Storage has been confined to hardware appliance form factors for far too long.  Over the past two decades, innovation in the storage space has transitioned from proprietry hardware controllers and processors to proprietary software running on commodity X86 hardware.  The hardware driving backup appliances, NAS systems, iSCSI arrays, and object storage systems, are often quite similar in terms of processors and components, yet despite this fact I&O professionals are still used to purchasing single purpose systems which lock customers into a technology stack. 

Over the past few years, companies such as HP (StoreVirtual VSA), Nexenta, Sanbolic and Maxta have released software-only storage offerings to complete head to head with proprietrary hardware appliances, and have found some success with cost conscious enterprises and service providers.  The software-only storage revolution is now ready for primetime with startup offerings now reaching maturity and established players such as IBM, EMC and NetApp jumping into the market.

I&O professionals should consider software only storage since: 

The storage technology acquisition process is broken.  Any storage purchase you complete today will be bound to your datacenter for the next 3 to 5 years.  When business stakeholders and clients need storage resources for emerging use cases such as object storage and flash storage, these parties often do not have the luxury of time to wait for storage teams to complete RFPs and product evaluations.  With software-only storage access to new technology can be accelerated to meet the provisioning velocity needs of customers.

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CEM For Telcos: Just Started With A Lot More Potentials

Bryan Wang

Telcos across the world — and especially mobile operators — are now struggling with increasing network complexity and lower customer satisfaction due to exploding data traffic, decreasing ARPU, and OTTs marginalizing their opportunities to generate new revenues via content. The Japanese market, with one of the highest ARPUs, has been the battlefield for technology providers to offer local telcos to services their high-value customers in a country where people have very high expectations of telecommunications services. Two weeks ago, I participated in Nokia Networks’ analyst days in Tokyo and was interested to see how the company has increased its share in Japan in the past couple of years. To continue its success in the age of the customer, Nokia Networks must help Japanese telcos better win, serve, and retain customers.

Two days of briefings and discussions convinced me that Nokia Networks’ must address three critical items to maintain its leadership position in LTE radio in Japan:

  1. Optimizing its networks to make its coverage and performance the best it can be in this very high-density market.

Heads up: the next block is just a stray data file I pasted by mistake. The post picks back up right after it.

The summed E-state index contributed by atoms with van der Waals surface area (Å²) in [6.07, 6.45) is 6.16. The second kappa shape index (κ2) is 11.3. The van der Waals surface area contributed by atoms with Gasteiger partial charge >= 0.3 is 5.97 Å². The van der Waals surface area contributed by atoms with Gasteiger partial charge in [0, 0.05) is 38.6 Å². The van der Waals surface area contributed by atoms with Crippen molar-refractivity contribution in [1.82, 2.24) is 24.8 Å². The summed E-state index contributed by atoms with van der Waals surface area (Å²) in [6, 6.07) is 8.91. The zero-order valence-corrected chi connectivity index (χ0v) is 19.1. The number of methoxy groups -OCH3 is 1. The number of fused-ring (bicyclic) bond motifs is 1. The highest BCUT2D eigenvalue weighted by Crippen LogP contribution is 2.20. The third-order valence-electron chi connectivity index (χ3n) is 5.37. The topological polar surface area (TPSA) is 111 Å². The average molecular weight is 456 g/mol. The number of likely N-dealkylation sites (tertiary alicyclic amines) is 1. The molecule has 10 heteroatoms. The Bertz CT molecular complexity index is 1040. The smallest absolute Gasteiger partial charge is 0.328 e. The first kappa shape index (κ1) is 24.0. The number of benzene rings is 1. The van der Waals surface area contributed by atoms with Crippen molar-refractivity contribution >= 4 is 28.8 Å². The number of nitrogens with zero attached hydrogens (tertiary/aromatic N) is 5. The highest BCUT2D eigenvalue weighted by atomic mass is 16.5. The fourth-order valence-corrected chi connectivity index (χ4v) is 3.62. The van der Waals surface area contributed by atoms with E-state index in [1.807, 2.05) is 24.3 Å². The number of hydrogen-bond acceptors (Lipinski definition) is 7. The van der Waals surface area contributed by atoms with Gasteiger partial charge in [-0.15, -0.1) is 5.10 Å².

2. Introducing customized features from its Japan R&D lab to meet the most demanding operators in the world.
  3. Helping telcos meet or overfulfill their customers’ expectations via a customer experience management (CEM) solution, although the revenue contribution is much smaller. Obviously, what customers experience and perceive are what really decides how effective all of the network improvements have been.
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Watch Out! Networking Professionals Can Be Fired For Buying The Market Leader

Andre Kindness

The recent business articles about customers screaming for change, such as Bloomberg’s recently published article about Goldman Sachs’ CIO threatening Cisco, conjures up images of Dee Snider busting through the wall and screaming, “OH, WE'RE NOT GONNA TAKE IT ANYMORE! WE'VE GOT THE RIGHT TO CHOOSE, AND THERE AIN'T NO WAY WE'LL LOSE IT! THIS IS OUR LIFE.” Connecting customers, employees, and business resources has become a life-or-death element for businesses (see The Enterprise Network Enables Business Innovation).

Am I being overly dramatic? I would like you to name a technology that the entire market openly voiced their displeasure about and forced a market leader to come up with a new strategy like Cisco’s Application Centric Infrastructure. Sure, the market has gone through transitions like the movement from fat access points to controller-based access points and the implementation of server virtualization, but the difference between those transitions and the current one is that these technologies were created before customers demanded them.

Now we have customers defining what they want before the technology exists or even creating their solutions, such as: